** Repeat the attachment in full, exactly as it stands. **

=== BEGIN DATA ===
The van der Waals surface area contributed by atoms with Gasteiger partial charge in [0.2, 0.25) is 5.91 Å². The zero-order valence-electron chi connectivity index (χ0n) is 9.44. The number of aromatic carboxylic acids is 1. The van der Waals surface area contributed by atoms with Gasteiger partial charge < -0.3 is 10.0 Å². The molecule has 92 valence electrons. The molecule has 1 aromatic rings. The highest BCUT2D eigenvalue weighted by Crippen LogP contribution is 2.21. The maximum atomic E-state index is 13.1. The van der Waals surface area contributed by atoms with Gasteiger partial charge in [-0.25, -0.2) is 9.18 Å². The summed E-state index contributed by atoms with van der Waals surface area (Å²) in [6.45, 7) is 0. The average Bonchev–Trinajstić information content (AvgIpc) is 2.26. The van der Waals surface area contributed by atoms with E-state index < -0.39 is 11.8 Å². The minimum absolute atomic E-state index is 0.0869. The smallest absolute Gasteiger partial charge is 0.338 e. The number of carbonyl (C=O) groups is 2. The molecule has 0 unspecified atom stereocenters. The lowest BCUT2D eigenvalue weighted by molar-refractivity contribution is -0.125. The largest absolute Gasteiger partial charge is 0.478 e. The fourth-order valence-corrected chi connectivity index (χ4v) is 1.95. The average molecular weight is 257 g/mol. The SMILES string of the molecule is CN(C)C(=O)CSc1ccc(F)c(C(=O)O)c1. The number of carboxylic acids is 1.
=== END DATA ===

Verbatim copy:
The van der Waals surface area contributed by atoms with Gasteiger partial charge in [0.2, 0.25) is 5.91 Å². The zero-order valence-electron chi connectivity index (χ0n) is 9.44. The number of aromatic carboxylic acids is 1. The van der Waals surface area contributed by atoms with Gasteiger partial charge < -0.3 is 10.0 Å². The molecule has 92 valence electrons. The molecule has 1 aromatic rings. The highest BCUT2D eigenvalue weighted by Crippen LogP contribution is 2.21. The maximum atomic E-state index is 13.1. The van der Waals surface area contributed by atoms with Gasteiger partial charge in [-0.25, -0.2) is 9.18 Å². The summed E-state index contributed by atoms with van der Waals surface area (Å²) in [6.45, 7) is 0. The average Bonchev–Trinajstić information content (AvgIpc) is 2.26. The van der Waals surface area contributed by atoms with E-state index < -0.39 is 11.8 Å². The minimum absolute atomic E-state index is 0.0869. The smallest absolute Gasteiger partial charge is 0.338 e. The number of carbonyl (C=O) groups is 2. The molecule has 0 unspecified atom stereocenters. The lowest BCUT2D eigenvalue weighted by molar-refractivity contribution is -0.125. The largest absolute Gasteiger partial charge is 0.478 e. The fourth-order valence-corrected chi connectivity index (χ4v) is 1.95. The average molecular weight is 257 g/mol. The SMILES string of the molecule is CN(C)C(=O)CSc1ccc(F)c(C(=O)O)c1. The number of carboxylic acids is 1.